Bogus psychometric tests for jobseekers were used without permission

Questionnaire "had failed its scientific validation".

The Guardian's Shiv Malik reports that the Government's Behavioural Insight Team – the so-called "nudge unit" – is in hot water over its unauthorised use of a bogus "psychometric test" designed to boost the self-esteem of jobseekers. Malik writes:

The Behavioural Insight team… has been accused by the Ohio-based VIA Institute on Character of bad practice after civil servants used VIA's personality tests in pilot experiments in Essex despite being refused permission to do so.

The £520,000-a-year Cabinet Office unit run by Dr David Halpern was told by VIA – whose members devised the personality test – to stop using the questionnaire because it had failed its scientific validation.

The Government's mistake was apparently in using a shorter version of the questionnaire than the 120- and 240-question ones which VIA had tested. So not only were they misleading jobseekers over what, exactly, the tests were doing – they were also using an intervention which had no evidence backing it up.

It will be interesting to see how – or whether – this affects the privatisation of the nudge unit. The government has announced plans to turn the team into a public service mutual, which would involve at least 25 per cent of the shares being held by the staff, and the rest split between government and a private sector partner. As Ed Mayo, of Co-Operatives UK, writes of that spin-off:

There is no vote for staff in this version of mutualisation, so they can perhaps be pressed into something they don't buy into. It is not really a new model but rather good old privatisation – although with the potential for the taxpayer to benefit if the business does well.

Above all, it is not, or at least not yet, a genuine mutual business. Nor is it a co-operative. And don't even mention the wonderful John Lewis, which is tediously and often inappropriately trotted out as an ideal for all services.

And if the government is hoping to benefit from this privatisation, it's best if it doesn't happen in a climate where the unit's unprofessionalism and lack of evidence-based rigour has just been exposed for all to see.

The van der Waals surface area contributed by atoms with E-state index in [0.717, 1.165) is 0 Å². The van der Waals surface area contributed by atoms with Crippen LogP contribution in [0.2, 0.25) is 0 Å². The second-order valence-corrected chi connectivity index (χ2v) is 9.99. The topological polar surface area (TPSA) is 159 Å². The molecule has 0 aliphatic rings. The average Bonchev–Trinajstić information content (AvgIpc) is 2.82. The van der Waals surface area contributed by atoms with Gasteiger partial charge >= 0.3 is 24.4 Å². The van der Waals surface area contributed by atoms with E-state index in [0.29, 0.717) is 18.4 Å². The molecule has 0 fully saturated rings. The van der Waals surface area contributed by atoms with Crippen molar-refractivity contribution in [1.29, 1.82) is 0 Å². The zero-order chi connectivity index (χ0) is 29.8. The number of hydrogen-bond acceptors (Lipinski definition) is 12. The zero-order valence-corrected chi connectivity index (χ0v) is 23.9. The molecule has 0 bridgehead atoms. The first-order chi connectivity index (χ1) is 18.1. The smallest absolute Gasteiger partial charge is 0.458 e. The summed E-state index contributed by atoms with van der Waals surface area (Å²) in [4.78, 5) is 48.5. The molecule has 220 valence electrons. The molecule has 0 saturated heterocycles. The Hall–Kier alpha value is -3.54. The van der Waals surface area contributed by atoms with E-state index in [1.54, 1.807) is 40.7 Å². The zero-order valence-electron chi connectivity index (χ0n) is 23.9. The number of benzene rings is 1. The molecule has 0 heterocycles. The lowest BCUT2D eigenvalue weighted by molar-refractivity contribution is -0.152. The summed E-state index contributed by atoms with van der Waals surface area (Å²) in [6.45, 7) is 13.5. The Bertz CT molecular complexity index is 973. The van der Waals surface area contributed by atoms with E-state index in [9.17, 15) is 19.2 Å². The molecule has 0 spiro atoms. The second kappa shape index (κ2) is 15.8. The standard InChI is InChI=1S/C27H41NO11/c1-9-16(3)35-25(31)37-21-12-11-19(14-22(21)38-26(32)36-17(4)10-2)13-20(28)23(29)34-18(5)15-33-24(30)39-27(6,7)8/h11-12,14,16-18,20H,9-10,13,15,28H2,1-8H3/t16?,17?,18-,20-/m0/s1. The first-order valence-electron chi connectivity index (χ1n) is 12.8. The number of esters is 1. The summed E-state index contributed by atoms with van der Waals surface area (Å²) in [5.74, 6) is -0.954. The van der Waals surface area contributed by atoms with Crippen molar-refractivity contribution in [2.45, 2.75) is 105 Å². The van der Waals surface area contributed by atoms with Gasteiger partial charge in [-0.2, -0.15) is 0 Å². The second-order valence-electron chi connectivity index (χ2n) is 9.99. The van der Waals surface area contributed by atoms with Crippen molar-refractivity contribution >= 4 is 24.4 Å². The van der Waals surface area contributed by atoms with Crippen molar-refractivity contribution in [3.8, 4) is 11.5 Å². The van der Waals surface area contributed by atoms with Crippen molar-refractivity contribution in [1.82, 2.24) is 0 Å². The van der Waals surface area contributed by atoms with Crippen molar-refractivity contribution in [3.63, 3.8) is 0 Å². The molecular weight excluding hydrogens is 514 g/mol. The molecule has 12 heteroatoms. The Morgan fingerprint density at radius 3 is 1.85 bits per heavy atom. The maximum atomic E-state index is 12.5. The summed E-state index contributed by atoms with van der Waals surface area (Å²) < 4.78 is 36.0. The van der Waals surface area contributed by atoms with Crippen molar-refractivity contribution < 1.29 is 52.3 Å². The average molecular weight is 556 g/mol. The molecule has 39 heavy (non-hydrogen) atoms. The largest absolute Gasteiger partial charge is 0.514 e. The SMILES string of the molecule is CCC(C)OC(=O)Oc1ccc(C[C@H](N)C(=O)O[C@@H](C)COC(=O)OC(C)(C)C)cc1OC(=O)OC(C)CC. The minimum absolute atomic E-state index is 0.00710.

Which makes this particularly awkward timing.

Photograph: Getty Images

Alex Hern is a technology reporter for the Guardian. He was formerly staff writer at the New Statesman. You should follow Alex on Twitter.

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Tom Watson rouses Labour's conference as he comes out fighting

The party's deputy leader exhilarated delegates with his paean to the Blair and Brown years. 

Tom Watson is down but not out. After Jeremy Corbyn's second landslide victory, and weeks of threats against his position, Labour's deputy leader could have played it safe. Instead, he came out fighting. 

With Corbyn seated directly behind him, he declared: "I don't know why we've been focusing on what was wrong with the Blair and Brown governments for the last six years. But trashing our record is not the way to enhance our brand. We won't win elections like that! And we need to win elections!" As Watson won a standing ovation from the hall and the platform, the Labour leader remained motionless. When a heckler interjected, Watson riposted: "Jeremy, I don't think she got the unity memo." Labour delegates, many of whom hail from the pre-Corbyn era, lapped it up.

Though he warned against another challenge to the leader ("we can't afford to keep doing this"), he offered a starkly different account of the party's past and its future. He reaffirmed Labour's commitment to Nato ("a socialist construct"), with Corbyn left isolated as the platform applauded. The only reference to the leader came when Watson recalled his recent PMQs victory over grammar schools. There were dissenting voices (Watson was heckled as he praised Sadiq Khan for winning an election: "Just like Jeremy Corbyn!"). But one would never have guessed that this was the party which had just re-elected Corbyn. 

There was much more to Watson's speech than this: a fine comic riff on "Saturday's result" (Ed Balls on Strictly), a spirited attack on Theresa May's "ducking and diving; humming and hahing" and a cerebral account of the automation revolution. But it was his paean to Labour history that roused the conference as no other speaker has. 

The party's deputy channelled the spirit of both Hugh Gaitskell ("fight, and fight, and fight again to save the party we love") and his mentor Gordon Brown (emulating his trademark rollcall of New Labour achivements). With his voice cracking, Watson recalled when "from the sunny uplands of increasing prosperity social democratic government started to feel normal to the people of Britain". For Labour, a party that has never been further from power in recent decades, that truly was another age. But for a brief moment, Watson's tubthumper allowed Corbyn's vanquished opponents to relive it. 

George Eaton is political editor of the New Statesman.